Given the investment, it’s good to see you want to know how to properly care for your hair extensions. Since doing so will help keep them looking sleek and silky as long as possible.
Because even though they are within the budget of many anymore, you still want them to last, right?
Also the popularity of affordable clip in hair extensions comes as no surprise. They are a great DIY approach to longer or thicker hair that requires no tape, weaving, or time at the salon really.
Those with one of the latest bob hairstyles can look completely different with longer hair for special occasions.
While those wondering what to do with short hair they have grown tired of have options galore.
The change they can bring about is nothing short of amazing. Clip in some hair and suddenly you look like a totally different person. Which is why many consider them a must have part of any “get pretty” tool kit.
Such is the appeal of natural hair extensions.
Even better, as was pointed out in 10 Things You Should Know Before Getting Extensions, you can curl them with your flat iron, or use hot rollers without giving it a second thought. In other words style them like you would your real hair. You’ll love how it turns out.
Okay but depending on how often you wear them, sooner or later you’ll need to wash them, just like you would your real hair. All the more sooner if you use the same styling products on them as you do your real locks. (Although you want to try to go easy on anything that might dry them out, like styling mousse?)
So let’s share a quick
Step by Step Care Guide For Washing Clip In Extensions
Naturally most sites that sell these will have a page dealing with how to care for them. Plus there were probably care instructions in the packaging they came in.
But just in case, this step by step process details what you need to know. Plus I’ve thrown in in several good-to-know type tips that you may not know.
Step 1: Remove any knots or tangles by combing through your extensions to ensure they are smooth and tangle-free.
Tip: Be sure you’ve checked to see that the clips are snapped shut. Otherwise there’s a chance they will get snagged in the hair.
Step 2: Shampoo works best on wet hair. This is why you want to thoroughly wet them with warm water squeezing out the excess before applying your shampoo.
Tip: Try to avoid getting the clips wet if you can. Just because.
Step 3: Moisturizing or shampoo labeled as nourishing is good. Some would suggest using one of the sulfate free shampoos too. The comparison most often used is like caring for silk blouse. Just like you would that blouse, you want to treat these extensions with the utmost care and use a mild, hair friendly product because it’s not like you are degreasing an engine or something. This is all the more important since it is unlikely they will get all oily like your natural hair may. Plus using a harsh shampoo risks drying them out.
You just want to work the shampoo into the hair starting at the bottom and working your way up the weft. Gently run your fingers, or your comb, through the length of the hair to work the shampoo throughout.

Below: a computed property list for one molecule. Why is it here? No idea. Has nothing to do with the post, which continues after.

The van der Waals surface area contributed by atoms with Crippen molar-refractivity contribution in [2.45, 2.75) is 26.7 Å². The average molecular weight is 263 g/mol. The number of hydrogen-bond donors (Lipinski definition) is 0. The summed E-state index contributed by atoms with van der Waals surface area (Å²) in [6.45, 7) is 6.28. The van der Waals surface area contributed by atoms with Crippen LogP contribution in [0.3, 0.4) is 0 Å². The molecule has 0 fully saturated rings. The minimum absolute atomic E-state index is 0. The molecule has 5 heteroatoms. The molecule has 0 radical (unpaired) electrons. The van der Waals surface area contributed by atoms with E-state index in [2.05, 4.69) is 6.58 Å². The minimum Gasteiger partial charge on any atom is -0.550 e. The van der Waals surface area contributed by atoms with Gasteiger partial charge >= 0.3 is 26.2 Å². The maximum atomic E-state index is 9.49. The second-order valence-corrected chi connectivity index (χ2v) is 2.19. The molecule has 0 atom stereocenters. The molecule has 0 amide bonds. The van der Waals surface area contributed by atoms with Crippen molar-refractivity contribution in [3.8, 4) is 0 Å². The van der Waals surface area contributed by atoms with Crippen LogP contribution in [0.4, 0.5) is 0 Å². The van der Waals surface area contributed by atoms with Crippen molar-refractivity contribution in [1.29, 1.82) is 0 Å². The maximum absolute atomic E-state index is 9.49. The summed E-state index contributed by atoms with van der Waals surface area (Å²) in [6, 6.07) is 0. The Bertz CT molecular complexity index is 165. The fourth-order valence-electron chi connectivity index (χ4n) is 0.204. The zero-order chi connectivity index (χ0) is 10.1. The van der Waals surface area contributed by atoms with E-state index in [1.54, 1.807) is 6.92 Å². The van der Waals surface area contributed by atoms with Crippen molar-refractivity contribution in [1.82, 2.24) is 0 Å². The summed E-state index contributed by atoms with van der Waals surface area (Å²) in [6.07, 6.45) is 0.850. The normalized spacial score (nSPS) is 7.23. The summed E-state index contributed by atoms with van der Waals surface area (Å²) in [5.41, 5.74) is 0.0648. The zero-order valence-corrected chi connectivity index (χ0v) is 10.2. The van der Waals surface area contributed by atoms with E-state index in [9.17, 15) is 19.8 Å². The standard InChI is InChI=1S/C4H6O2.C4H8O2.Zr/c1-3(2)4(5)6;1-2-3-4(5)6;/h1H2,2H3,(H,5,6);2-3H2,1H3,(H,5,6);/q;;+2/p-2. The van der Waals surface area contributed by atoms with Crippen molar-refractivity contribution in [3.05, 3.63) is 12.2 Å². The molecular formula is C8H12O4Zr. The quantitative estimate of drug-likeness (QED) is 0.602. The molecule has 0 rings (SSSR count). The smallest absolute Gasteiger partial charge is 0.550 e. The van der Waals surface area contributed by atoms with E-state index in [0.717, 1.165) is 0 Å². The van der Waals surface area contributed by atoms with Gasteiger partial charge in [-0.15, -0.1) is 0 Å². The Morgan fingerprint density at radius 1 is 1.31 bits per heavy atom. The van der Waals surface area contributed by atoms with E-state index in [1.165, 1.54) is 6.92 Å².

Step 4: After thoroughly rinsing the shampoo out of the hair with warm water next thing to do is apply conditioner. Conditioning them will enhance the shine, keep them soft, and maintain their suppleness.
Apply from the bottom and comb through the wet hair. Give the product a few minutes to work. You want the hair to soak up the moisturizing ingredients before again rinsing with luke-warm water.
Tip: You may think that cold water would work better. Yet I’ve seen some have reported that doesn’t get the product out of the hair as well as you might think. They find warm water is best. Best advice I can give is you may have to see what works with your extensions.
Step 5: While you can blow dry them, it’s best to let them air dry. If you are in a hurry or need them sooner than it would take to air dry be sure to use a good heat protectant spray so you avoid doing any heat damage to the hair. And be sure to use a moderate temp setting at most. Otherwise place them flat on a towel.
Tip: Lay them on one half of the towel. Then fold the towel over so you can blot the water out into both the towel above and underneath the hair.
Tip: You may want to think about applying a bit of lightweight Moroccan oil to give your wefts some awesome sheen. Or use a spray in deep conditioner.
Step 6: Clip them to a hanger of some sort to store them.
How to Wash Clip In Extensions in Half the Time
Still nothing like seeing a demonstration of the process, right? Even better this video shows how to wash them way faster than some. And who couldn’t use some time saving tips? Plus she shares a secret weapon she uses to make this quick and easy.
Given this isn’t all that complicated, there is a point you want to takeaway from this. And it’s huge. Don’t go crazy with washing your extensions any more often than you have to. They don’t have to be washed anywhere near as much as your natural hair. And if you think about this just make sense.
They usually don’t get oily.
They usually don’t get a lot of product build up.
They usually don’t get any kind of weird smell to them.
So why overwash them to death? You just want to keep them clean and smelling fresh. No need to wash them weekly for sure. You are just drying them out faster than you need to. Instead wash more in line with how often you wear them.
That said, assuming you are getting quality hair, you do want to wash them right out of the pack before you wear them that first time. The point being vacuum sealing may rob them of their natural, luxurious volume. Washing them first will restore their luster and body.
So you see, with proper care these can last months and months and still look sleek, silky and totally enticing. Just like when you first got them.